Starting Your Own Restaurant

Most graduates of culinary school hope to one day open a restaurant of their own. And why not? After all, it can be a lucrative, glamorous, high excitement business where every day brings new challenges. It can also break the bank if you don’t have the right experience and a good team. A steady hand and calm under pressure are two of the characteristics you’ll need – and that’s just for starters!


Before you plan your opening night, there are a few things that you should take into consideration. It may be highly impossible to open a restaurant immediately after culinary school if for no other reason than your school tuition debt. Do you owe? Have you paid it all off but have nothing in reserve? If either of these is the case, you will need to take a few more years, gain experience and pay off your loans and bank roll enough cash to get the ball rolling on the restaurant. It is suggested you have enough to live on for the first year as well. Just in case.

Working at an established restaurant to gain some hands on experience may not be such a bad thing. After all, some of the world’s best chefs had humble beginnings in someone else’s kitchen. Just think about how much you can learn under the tutelage of someone who has been where you are and gone where you want to go. And if you manage to have a good relationship with your boss, he may even pass a piece of his own business on to you. That’s how Bobby Flay got his start.

If you think that you have enough savings to proceed with at least ten percent of the overall cost, one of the major deciding factors is whether or not you want to build a restaurant from the ground up. Should you choose to purchase an existing restaurant or buy into a franchise business, be sure to choose a location within close proximity to constant traffic, both vehicles and foot traffic.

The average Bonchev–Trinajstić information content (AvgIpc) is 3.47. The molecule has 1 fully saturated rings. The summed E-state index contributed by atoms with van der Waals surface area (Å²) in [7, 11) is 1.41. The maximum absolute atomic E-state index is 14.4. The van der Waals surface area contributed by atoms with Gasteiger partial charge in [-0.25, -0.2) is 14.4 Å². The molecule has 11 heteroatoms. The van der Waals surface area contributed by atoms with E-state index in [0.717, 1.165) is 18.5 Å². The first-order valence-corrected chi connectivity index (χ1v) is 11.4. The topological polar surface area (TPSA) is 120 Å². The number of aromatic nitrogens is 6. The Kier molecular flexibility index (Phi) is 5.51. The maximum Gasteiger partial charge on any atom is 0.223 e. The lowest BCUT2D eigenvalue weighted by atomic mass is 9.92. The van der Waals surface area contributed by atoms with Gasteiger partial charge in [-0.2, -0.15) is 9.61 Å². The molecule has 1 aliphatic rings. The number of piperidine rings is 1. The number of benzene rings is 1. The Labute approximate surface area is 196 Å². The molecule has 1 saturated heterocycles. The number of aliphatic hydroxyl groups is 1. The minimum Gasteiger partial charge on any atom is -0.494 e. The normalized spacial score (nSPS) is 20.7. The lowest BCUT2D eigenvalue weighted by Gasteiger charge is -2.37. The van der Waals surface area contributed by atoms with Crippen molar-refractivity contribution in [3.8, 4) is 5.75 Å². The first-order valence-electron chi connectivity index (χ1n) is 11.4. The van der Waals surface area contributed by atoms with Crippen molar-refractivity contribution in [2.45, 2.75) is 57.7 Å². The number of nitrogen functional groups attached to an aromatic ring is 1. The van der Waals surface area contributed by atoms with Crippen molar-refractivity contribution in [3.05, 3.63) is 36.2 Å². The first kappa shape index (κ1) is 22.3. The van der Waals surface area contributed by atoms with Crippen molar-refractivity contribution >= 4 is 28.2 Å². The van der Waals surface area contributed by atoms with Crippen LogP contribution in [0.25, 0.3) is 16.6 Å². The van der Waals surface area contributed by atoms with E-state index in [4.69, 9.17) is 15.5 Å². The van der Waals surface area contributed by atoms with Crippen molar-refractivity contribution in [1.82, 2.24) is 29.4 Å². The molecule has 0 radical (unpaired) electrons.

The next step is to draw up a business plan for your new restaurant. Would your restaurant cater to the seafood lover? Strictly vegetarian, authentic Swedish cooking, or only oatmeal with various flavors? High end or economically priced? Cozy or a warehouse sized venue? The choices are yours.

Next choose your restaurant’s layout. Preview a few prospective locations or interview potential contractors. Research other restaurants to find out what they’re spending. Start with the one you work for.

Then choose the foundation of your menu, price used or new equipment, and decide where the bulk of your grocery items will come from. After that, it’s on to your friendly business loan officer. Together, you figure out the details of your financial picture.

Not too trample on your enthusiasm but word from the industry researchers is that two out of three restaurants usually flop within a year. Of course, no one said it would be easy, but let the statistics be a challenge instead of a barrier.

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